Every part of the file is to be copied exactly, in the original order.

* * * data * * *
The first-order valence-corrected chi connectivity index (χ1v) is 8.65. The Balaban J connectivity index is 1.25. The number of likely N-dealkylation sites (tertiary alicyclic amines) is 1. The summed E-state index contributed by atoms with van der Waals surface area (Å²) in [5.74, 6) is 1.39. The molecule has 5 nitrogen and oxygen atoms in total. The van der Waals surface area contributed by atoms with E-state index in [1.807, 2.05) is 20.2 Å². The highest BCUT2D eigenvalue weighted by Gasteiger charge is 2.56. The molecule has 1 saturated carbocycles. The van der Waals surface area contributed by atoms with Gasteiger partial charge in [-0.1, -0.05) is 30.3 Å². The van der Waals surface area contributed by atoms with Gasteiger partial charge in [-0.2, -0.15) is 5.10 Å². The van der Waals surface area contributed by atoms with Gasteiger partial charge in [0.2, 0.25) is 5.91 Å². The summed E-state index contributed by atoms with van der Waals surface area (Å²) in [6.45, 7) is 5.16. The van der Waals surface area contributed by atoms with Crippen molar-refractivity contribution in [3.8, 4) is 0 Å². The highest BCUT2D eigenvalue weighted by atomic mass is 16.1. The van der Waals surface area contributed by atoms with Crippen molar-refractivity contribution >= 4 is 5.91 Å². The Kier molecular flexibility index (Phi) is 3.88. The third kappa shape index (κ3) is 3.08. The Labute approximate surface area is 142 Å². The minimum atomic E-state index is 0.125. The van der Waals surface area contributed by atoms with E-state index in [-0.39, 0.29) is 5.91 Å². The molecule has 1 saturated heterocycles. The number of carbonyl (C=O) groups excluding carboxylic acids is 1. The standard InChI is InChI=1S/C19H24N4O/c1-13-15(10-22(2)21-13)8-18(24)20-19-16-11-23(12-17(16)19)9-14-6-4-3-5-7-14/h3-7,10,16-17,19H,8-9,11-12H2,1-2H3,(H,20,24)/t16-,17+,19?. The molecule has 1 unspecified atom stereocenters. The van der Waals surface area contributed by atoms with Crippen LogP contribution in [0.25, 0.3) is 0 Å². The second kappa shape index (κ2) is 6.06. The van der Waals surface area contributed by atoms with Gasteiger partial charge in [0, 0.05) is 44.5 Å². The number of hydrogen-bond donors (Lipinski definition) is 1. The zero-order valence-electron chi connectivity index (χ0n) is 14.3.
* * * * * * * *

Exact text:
The first-order valence-corrected chi connectivity index (χ1v) is 8.65. The Balaban J connectivity index is 1.25. The number of likely N-dealkylation sites (tertiary alicyclic amines) is 1. The summed E-state index contributed by atoms with van der Waals surface area (Å²) in [5.74, 6) is 1.39. The molecule has 5 nitrogen and oxygen atoms in total. The van der Waals surface area contributed by atoms with E-state index in [1.807, 2.05) is 20.2 Å². The highest BCUT2D eigenvalue weighted by Gasteiger charge is 2.56. The molecule has 1 saturated carbocycles. The van der Waals surface area contributed by atoms with Gasteiger partial charge in [-0.1, -0.05) is 30.3 Å². The van der Waals surface area contributed by atoms with Gasteiger partial charge in [-0.2, -0.15) is 5.10 Å². The van der Waals surface area contributed by atoms with Gasteiger partial charge in [0.2, 0.25) is 5.91 Å². The summed E-state index contributed by atoms with van der Waals surface area (Å²) in [6.45, 7) is 5.16. The van der Waals surface area contributed by atoms with Crippen molar-refractivity contribution in [3.8, 4) is 0 Å². The highest BCUT2D eigenvalue weighted by atomic mass is 16.1. The van der Waals surface area contributed by atoms with Crippen molar-refractivity contribution >= 4 is 5.91 Å². The Kier molecular flexibility index (Phi) is 3.88. The third kappa shape index (κ3) is 3.08. The Labute approximate surface area is 142 Å². The minimum atomic E-state index is 0.125. The van der Waals surface area contributed by atoms with E-state index in [-0.39, 0.29) is 5.91 Å². The molecule has 1 saturated heterocycles. The number of carbonyl (C=O) groups excluding carboxylic acids is 1. The standard InChI is InChI=1S/C19H24N4O/c1-13-15(10-22(2)21-13)8-18(24)20-19-16-11-23(12-17(16)19)9-14-6-4-3-5-7-14/h3-7,10,16-17,19H,8-9,11-12H2,1-2H3,(H,20,24)/t16-,17+,19?. The molecule has 1 unspecified atom stereocenters. The van der Waals surface area contributed by atoms with Crippen LogP contribution in [0.25, 0.3) is 0 Å². The second kappa shape index (κ2) is 6.06. The van der Waals surface area contributed by atoms with Gasteiger partial charge in [0, 0.05) is 44.5 Å². The number of hydrogen-bond donors (Lipinski definition) is 1. The zero-order valence-electron chi connectivity index (χ0n) is 14.3.